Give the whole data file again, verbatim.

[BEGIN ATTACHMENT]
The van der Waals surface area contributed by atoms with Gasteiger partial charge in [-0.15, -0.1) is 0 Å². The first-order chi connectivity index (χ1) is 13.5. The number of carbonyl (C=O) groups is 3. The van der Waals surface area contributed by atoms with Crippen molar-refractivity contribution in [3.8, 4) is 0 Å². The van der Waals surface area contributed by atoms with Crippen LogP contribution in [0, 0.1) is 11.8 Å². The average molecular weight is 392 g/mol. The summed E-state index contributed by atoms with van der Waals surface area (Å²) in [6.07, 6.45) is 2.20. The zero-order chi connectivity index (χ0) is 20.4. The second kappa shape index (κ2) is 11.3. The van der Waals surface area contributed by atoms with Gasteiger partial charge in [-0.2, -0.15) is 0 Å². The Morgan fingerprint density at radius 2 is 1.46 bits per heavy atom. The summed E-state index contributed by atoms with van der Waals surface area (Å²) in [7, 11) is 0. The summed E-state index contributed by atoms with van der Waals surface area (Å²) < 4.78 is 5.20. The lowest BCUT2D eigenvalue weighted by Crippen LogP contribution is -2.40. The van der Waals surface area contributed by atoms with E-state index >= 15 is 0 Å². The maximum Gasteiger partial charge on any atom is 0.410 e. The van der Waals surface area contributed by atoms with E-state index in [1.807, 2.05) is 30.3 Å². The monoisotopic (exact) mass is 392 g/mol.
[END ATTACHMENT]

The van der Waals surface area contributed by atoms with Gasteiger partial charge in [-0.15, -0.1) is 0 Å². The first-order chi connectivity index (χ1) is 13.5. The number of carbonyl (C=O) groups is 3. The van der Waals surface area contributed by atoms with Crippen molar-refractivity contribution in [3.8, 4) is 0 Å². The van der Waals surface area contributed by atoms with Crippen LogP contribution in [0, 0.1) is 11.8 Å². The average molecular weight is 392 g/mol. The summed E-state index contributed by atoms with van der Waals surface area (Å²) in [6.07, 6.45) is 2.20. The zero-order chi connectivity index (χ0) is 20.4. The second kappa shape index (κ2) is 11.3. The van der Waals surface area contributed by atoms with Gasteiger partial charge in [-0.2, -0.15) is 0 Å². The Morgan fingerprint density at radius 2 is 1.46 bits per heavy atom. The summed E-state index contributed by atoms with van der Waals surface area (Å²) in [7, 11) is 0. The summed E-state index contributed by atoms with van der Waals surface area (Å²) < 4.78 is 5.20. The lowest BCUT2D eigenvalue weighted by Crippen LogP contribution is -2.40. The van der Waals surface area contributed by atoms with E-state index >= 15 is 0 Å². The maximum Gasteiger partial charge on any atom is 0.410 e. The van der Waals surface area contributed by atoms with E-state index in [1.807, 2.05) is 30.3 Å². The monoisotopic (exact) mass is 392 g/mol.